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Dent Mater. 1993 Jul;9(4):265-8.

Atomic force microscopy of acid effects on dentin.

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Dept. of Restorative Dentistry, University of California, San Francisco.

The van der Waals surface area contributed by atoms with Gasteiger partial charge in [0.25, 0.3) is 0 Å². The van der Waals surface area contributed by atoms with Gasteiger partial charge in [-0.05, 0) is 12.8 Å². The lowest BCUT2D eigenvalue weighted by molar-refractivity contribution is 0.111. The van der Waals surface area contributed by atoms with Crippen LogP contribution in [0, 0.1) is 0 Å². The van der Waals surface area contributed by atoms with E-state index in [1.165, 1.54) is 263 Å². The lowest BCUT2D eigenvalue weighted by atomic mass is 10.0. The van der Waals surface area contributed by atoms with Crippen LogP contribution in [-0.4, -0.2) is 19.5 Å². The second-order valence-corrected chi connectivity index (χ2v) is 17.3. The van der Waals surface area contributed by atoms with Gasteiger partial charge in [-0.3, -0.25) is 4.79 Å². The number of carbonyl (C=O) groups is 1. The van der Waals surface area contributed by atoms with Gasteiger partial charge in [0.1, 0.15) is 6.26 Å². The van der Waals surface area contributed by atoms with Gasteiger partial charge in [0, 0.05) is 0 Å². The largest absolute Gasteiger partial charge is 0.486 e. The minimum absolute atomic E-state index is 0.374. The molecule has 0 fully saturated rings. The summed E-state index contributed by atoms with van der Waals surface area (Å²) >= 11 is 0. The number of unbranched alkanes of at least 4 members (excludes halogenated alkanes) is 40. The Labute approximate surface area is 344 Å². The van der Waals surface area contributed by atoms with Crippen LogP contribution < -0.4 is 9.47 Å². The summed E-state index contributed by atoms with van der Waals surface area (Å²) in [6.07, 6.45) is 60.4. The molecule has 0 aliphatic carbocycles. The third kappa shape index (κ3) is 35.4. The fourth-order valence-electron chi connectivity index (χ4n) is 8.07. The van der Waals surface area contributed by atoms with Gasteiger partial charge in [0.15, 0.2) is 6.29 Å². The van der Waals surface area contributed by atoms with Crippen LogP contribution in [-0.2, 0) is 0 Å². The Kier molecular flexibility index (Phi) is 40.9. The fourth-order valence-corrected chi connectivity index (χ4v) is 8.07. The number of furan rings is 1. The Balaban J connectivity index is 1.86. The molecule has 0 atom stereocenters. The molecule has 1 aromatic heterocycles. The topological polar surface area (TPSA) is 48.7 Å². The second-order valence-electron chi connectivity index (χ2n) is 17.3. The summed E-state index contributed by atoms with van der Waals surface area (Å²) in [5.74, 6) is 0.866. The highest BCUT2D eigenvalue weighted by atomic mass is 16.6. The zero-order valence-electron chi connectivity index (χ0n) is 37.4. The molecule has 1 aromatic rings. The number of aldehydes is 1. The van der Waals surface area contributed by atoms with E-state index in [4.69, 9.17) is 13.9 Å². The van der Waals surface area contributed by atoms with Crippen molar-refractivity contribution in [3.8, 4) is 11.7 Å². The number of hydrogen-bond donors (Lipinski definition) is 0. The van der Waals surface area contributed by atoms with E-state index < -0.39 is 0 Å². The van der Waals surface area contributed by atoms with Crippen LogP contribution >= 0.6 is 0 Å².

Atomic force microscopy (AFM) was used in the examination of the early stages of acid treatment of dentin. Disks of highly polished dentin were initially examined under deionized water and following exposure to 0.025 M nitric acid for 20 s intervals from 0-100 s. Peritubular depth changes were linear (0.005 microns/s). The intertubular dentin surface initially moved at approximately 1/2 the peritubular rate and then reached a plateau as the demineralized collagen scaffold collapsed. There was no apparent difference in the tubule center-to-center distance during the treatment. Differences in the movement and morphology of the zones are of importance in dentin bonding applications relying on penetration of the demineralized dentin by adhesive monomers. The changes are probably related to the partial collapse of the collagen matrix. Alternatively, access to the apatite crystals and solubility may be higher in the peritubular zone. AFM appears to hold exceptional promise for the study of conditioning and priming agents for dentin bonding.

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